Truly, I was just on a walk with Tuck, and someone asked me about my cute puppy. They were shocked when I said he was 13. Like I said–spritely!
I have gotten a lot of questions about introducing babies and the dog. We did the thing where a family member took a baby blanket to him to introduce the smell. But overall he was pretty indifferent toward the babies in general. I will say he adjusted pretty well to having two babies brought into our home in the last two years–a huge adjustment to any pet.
We did have one incident when Henry was in the crawling phase and Henry used Tuck’s body to try and pull himself up, grabbing and pinching his skin. I am sure there are a lot of docile dogs who would not have minded, but it startled and hurt Tucker who then shot up and bit the top of Henry’s head (the super hard part so fortunately no skin broke). It was enough for us to never ever leave the dog and the babies in the same vicinity again. We always keep them fairly separated.
Oh, I should mention he is a BIG fan of the kids and all the treats he now gets as a result. If he sees me put Charlie in his high chair he knows it’s game on and he’s about to strike big with muffin crumbs, dropped crackers, spilt milk, anything. He is at the ready, and I think that helps nurture his love for the boys. Can’t blame him!
This past summer, we discovered Charlie’s eczema was likely caused by his allergy to dogs–i.e. Tucker. And Tucker is “hypoallergenic.” So at least it’s good that he doesn’t shed, but his dander is still on his saliva and when he lays on surfaces. We immediately did our best to keep them apart, and kept Charlie off soft surfaces Tucker goes on and Tucker off soft surfaces Charlies goes on. We also keep Tuck out of the kid spaces, notably the playroom, basement, and Charlie’s bedroom. It’s difficult because obviously Tucker doesn’t understand. He gets that he is not allowed in those rooms, but doesn’t know why, so he’ll just sit by the doorway for us to come back. Sad. I am usually in my room or office during the day working anyway, so Tucker will be with me, so that makes that easier. We heard from a lot of people that the exposure would be good for Charlie in the long run, and I am thrilled to say his eczema is dramatically better! Charlie was recently in his grandparents’ home with a shedding dog and didn’t have any kind of breakout or reaction! So yay! And of course, no shock to anyone, Charlie loves Tucker.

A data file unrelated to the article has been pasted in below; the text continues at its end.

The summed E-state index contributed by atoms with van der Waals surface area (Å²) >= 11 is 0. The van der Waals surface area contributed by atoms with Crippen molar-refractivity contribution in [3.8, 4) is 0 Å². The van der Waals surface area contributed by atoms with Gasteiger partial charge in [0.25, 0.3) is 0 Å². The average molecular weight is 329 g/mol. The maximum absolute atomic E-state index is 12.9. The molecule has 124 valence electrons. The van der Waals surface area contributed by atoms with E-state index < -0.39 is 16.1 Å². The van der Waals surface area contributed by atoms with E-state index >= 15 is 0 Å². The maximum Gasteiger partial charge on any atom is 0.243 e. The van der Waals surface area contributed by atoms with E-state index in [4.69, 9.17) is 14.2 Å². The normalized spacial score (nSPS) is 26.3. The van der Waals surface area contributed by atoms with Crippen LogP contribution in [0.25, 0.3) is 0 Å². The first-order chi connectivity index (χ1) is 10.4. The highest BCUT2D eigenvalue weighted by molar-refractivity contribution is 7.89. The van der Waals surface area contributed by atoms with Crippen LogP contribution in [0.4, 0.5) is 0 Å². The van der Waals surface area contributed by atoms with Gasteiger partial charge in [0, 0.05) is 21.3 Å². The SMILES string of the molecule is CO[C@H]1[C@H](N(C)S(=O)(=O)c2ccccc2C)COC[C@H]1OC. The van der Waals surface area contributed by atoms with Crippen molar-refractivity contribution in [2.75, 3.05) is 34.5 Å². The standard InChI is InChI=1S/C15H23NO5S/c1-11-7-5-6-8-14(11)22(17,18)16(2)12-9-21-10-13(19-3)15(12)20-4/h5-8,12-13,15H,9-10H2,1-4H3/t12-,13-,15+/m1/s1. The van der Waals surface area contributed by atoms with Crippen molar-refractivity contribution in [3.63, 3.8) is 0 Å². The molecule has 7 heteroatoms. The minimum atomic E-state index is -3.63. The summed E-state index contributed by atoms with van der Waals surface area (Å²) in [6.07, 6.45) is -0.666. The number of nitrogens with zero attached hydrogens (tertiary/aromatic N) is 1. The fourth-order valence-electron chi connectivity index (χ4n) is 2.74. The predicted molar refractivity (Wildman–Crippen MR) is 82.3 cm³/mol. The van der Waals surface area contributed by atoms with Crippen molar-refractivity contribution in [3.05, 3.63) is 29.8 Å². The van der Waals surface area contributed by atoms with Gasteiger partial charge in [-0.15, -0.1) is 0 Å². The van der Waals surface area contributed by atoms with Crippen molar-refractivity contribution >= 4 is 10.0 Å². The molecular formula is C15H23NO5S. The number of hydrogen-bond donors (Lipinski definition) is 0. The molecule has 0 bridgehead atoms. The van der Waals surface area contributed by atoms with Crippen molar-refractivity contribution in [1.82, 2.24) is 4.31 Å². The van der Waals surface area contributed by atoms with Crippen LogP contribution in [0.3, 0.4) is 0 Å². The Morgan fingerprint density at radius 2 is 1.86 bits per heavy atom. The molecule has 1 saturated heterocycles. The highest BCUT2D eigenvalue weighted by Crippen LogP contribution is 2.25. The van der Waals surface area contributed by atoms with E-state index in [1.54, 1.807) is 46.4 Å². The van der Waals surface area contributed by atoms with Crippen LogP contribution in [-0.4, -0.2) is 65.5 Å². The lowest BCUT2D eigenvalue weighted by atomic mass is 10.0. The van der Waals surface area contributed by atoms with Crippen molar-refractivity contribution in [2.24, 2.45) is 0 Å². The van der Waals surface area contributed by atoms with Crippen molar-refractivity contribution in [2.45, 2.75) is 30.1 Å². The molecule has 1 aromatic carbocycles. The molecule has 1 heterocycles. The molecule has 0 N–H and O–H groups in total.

Saying Goodbye to Fiona
And as you all know, last year we said goodbye to Tucker’s best friend (and half-sister), Fiona, after she was diagnosed with a fast-spreading, aggressive cancer. That was such a sad moment having them say goodbye. Tuck was next to her the whole time. Oh gosh, I could cry thinking about it. I’m not sure if he ever seemed depressed afterward… I don’t think so really. We tried to keep him busy and he got so many extra cuddles from me in the weeks to follow, I think that helped. He’s just super attached to me now, which he always kind of was.
As you all know, we moved homes (again) back in May–something Tucker is well versed in but this time seems to have affected him a bit differently. I’ve heard it can be more difficult on older dogs, so I am so glad we will be here for a few years. He’s always been my shadow, but now he’s lost his hearing, so he has a difficult time finding me in the house.
This year has been a rocky road for all of us in general with the pandemic and economic crisis. And for Tucker, I know he feels the stress… back in the spring we are around all of the time but working on our phones and computers and juggling caring for the kids meant Tucker wasn’t getting as much attention as I wanted to give him.
But he still gets to sleep next to me at night and lays by my feet most of the day as I work. And like I said, he’s loving the space and the park and all the time outdoors that he was lacking in the city. It’s too bad; we literally had a dog park at the end of our block when we lived downtown, but for the reasons I mentioned about the likeliness of dogs catching something like worms at those parks, we never took him. This new setup is working out a lot better for all of us.
*This post was in partnership with Elanco; thank you for supporting the partners who help make this blog possible!